Values help us decide what is important in life and where our priorities lie. They help us to differentiate between two alternate options but with so many to choose from, which ones fall into my top 5? I met yesterday with one of my mentors from the True Athlete Programme, where we worked together to find values, and the meaning of those values. We discussed how values naturally change over time and they can be used as a tool to measure how well you're sticking to your life plan. Fortunately, the values I discovered can form the acronym B-HELD, with an aim for me to be held up through these values. Here's what they stand for:

B - Balance

I like to consider myself as a 'Yes Person,' in that I like to be able to say 'Yes' to every opportunity that comes my way, whether it be speaking at Buckingham Palace or looking after my niece. Having said that, I really appreciate being able to allocate myself time for myself and my own emotional wellbeing - hence where balance comes in. 

With 8 difference jobs, ranging from working a few hours in retail to motivational speaking to hundreds of people, it's very difficult to balance enough time between paid positions, volunteering, progressing in my sport and allowing enough time for my partner, friends and family members (including my cats). 

Balance to me, means having the freedom to choose how I manage my time and being comfortable in the amount of time that I give to others and myself. Ensuring I have enough money to support my lifestyle and enough time with my loved ones is an ongoing process but is also something that I value strongly. 


We are often so wrapped up in the competition season that we don't consider what is best for both our mental and physical health. As a young amputee, I do worry about my health and the affect that my high activity levels will have on my joints in my (much) later years. 

Healthy, for me, means listening to my body and appreciating when enough is enough. Being able to spot an injury before it erupts into a permanent and persistent problem but also when planning events to realise my physical limits. 

By placing healthy into my values, it makes me consciously think about whether my plans are too much for my one-legged body to handle.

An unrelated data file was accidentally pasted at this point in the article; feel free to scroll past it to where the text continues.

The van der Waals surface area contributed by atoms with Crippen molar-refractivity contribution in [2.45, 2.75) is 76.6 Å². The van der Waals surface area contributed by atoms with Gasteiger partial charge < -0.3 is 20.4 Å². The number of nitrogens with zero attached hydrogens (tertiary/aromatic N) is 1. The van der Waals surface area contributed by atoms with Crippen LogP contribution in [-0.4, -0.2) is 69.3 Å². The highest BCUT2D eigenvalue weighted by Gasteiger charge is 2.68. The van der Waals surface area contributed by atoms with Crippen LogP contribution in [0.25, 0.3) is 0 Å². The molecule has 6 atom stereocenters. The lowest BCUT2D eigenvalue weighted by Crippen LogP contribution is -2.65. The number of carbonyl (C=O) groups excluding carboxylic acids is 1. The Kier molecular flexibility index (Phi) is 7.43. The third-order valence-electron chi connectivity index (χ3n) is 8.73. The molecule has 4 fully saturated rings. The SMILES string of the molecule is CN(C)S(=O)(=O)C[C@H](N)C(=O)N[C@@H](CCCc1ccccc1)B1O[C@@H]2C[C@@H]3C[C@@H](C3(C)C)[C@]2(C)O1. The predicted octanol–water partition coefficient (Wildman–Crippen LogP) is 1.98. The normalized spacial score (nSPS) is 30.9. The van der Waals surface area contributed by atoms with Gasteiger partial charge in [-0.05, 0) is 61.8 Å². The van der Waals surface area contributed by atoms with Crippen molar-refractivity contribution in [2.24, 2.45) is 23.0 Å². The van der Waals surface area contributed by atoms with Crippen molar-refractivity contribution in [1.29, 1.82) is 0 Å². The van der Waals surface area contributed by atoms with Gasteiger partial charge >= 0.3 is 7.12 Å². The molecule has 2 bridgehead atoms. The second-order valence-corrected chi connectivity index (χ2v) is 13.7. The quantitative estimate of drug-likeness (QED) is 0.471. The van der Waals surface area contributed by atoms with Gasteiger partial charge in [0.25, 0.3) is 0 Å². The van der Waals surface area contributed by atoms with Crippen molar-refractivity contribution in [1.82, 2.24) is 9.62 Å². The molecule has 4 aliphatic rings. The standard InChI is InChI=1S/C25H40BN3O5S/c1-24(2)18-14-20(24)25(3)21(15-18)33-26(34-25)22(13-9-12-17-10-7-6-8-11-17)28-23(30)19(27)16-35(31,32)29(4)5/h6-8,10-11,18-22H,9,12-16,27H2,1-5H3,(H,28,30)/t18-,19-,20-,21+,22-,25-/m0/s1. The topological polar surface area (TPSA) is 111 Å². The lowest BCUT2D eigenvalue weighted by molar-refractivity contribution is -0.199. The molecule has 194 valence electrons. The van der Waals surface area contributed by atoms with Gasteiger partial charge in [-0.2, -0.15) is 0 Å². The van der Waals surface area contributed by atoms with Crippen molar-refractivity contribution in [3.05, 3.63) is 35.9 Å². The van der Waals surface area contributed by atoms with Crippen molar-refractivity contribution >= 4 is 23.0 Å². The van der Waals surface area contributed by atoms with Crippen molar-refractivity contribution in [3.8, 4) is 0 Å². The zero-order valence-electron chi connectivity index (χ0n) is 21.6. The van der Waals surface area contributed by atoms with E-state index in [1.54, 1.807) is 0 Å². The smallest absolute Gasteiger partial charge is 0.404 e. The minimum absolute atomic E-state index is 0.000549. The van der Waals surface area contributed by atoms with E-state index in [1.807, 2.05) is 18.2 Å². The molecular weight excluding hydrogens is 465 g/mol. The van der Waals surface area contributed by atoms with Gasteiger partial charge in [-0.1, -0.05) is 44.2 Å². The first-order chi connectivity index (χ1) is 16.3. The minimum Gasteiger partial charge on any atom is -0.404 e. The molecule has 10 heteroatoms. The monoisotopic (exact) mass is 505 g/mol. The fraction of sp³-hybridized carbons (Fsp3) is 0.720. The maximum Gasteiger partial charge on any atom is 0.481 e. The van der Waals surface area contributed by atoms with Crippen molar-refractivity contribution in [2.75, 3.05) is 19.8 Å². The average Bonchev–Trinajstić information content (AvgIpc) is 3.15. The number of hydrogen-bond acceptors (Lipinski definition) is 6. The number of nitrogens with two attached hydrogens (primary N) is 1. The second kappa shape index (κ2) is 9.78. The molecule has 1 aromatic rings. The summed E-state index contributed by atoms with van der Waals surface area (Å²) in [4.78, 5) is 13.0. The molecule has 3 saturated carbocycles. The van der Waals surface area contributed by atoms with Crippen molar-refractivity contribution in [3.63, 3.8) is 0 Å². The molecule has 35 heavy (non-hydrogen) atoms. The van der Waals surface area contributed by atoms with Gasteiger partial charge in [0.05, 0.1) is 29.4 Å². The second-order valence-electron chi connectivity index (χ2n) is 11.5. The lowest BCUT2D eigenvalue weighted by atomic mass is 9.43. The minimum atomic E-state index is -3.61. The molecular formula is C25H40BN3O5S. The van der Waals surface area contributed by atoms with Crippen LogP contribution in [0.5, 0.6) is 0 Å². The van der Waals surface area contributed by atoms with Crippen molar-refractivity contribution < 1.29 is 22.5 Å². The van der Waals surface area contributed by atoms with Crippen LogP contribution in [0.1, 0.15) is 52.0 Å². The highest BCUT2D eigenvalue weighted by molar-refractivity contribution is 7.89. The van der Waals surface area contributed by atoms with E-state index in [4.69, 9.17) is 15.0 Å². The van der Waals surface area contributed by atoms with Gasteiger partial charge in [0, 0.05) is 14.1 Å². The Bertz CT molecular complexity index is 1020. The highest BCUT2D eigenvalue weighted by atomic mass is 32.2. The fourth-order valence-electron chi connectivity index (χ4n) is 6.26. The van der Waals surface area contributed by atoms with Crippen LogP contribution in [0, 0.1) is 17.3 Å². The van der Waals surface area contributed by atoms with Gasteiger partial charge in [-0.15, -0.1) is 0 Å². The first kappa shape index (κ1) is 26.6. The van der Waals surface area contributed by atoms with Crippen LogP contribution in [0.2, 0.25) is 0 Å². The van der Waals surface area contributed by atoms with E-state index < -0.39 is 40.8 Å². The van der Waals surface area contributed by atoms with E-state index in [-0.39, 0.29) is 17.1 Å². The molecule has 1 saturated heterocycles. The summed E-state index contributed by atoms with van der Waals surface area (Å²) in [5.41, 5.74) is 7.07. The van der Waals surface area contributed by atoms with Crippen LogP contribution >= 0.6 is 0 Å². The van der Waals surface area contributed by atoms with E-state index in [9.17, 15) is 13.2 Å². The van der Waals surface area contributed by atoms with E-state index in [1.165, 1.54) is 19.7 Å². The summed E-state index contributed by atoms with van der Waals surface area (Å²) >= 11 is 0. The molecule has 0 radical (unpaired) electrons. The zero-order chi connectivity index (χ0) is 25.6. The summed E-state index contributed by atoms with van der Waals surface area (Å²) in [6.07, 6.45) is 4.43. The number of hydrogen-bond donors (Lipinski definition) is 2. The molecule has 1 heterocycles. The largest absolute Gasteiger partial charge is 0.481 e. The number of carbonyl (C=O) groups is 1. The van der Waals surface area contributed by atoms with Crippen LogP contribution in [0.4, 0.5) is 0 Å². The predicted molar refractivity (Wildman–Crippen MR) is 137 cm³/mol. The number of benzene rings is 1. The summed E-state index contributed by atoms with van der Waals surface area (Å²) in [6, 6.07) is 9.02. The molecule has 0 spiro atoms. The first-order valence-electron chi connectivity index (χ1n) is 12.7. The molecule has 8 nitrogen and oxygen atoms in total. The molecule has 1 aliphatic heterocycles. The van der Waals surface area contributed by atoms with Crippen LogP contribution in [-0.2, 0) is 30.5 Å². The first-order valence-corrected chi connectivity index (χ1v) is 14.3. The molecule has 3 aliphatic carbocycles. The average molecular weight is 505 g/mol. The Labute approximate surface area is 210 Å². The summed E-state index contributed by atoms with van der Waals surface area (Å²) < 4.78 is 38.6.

Is it possible to enjoy every second of the day...perhaps not however ideally, we need to be able to have the enjoyment factor in every activity that we chose to undertake. There are times in every athlete's life when they consider why they are doing something. Whether it be getting up at silly o'clock in the morning for training or the day after a competition when you're aching and contemplating the meaning of life. 

I chose to become an amputee, I chose to be an athlete and most of all, I have the ability to chose to enjoy being an athlete. Without enjoyment, there's no passion and without passion, there's no love. 


Acting with integrity and being able to pioneer the future are very important to me. With many athletes aiming towards the Olympics or Paralympics, they often reach their 'high point' and have no clear vision of their future for life after sport. As my sports have a ceiling, in that the Paralympics isn't possible with Judo, I really value the need for pioneering the future for adaptive individuals. 

It's very important for me to build communities whereby support is available when needed and individuals will not have to face the adversity or loneliness that I felt when overcoming my challenges. 


As well as the development of others, it is very important that I see a future for myself with my own personal development both on an emotional and physical level. Through balancing, allowing enough time for myself and staying healthy, I will be able to concentrate on my physical development. 

Lack of development can always be demoralising but that's when it's important to turn to developments away from sport. With time and experience comes development but it's always best to make the best version of yourself. 

written by

Jamie Gane

Teacher of Mathematics from Basingstoke

Age group: 25-29

track & field trail obstacle race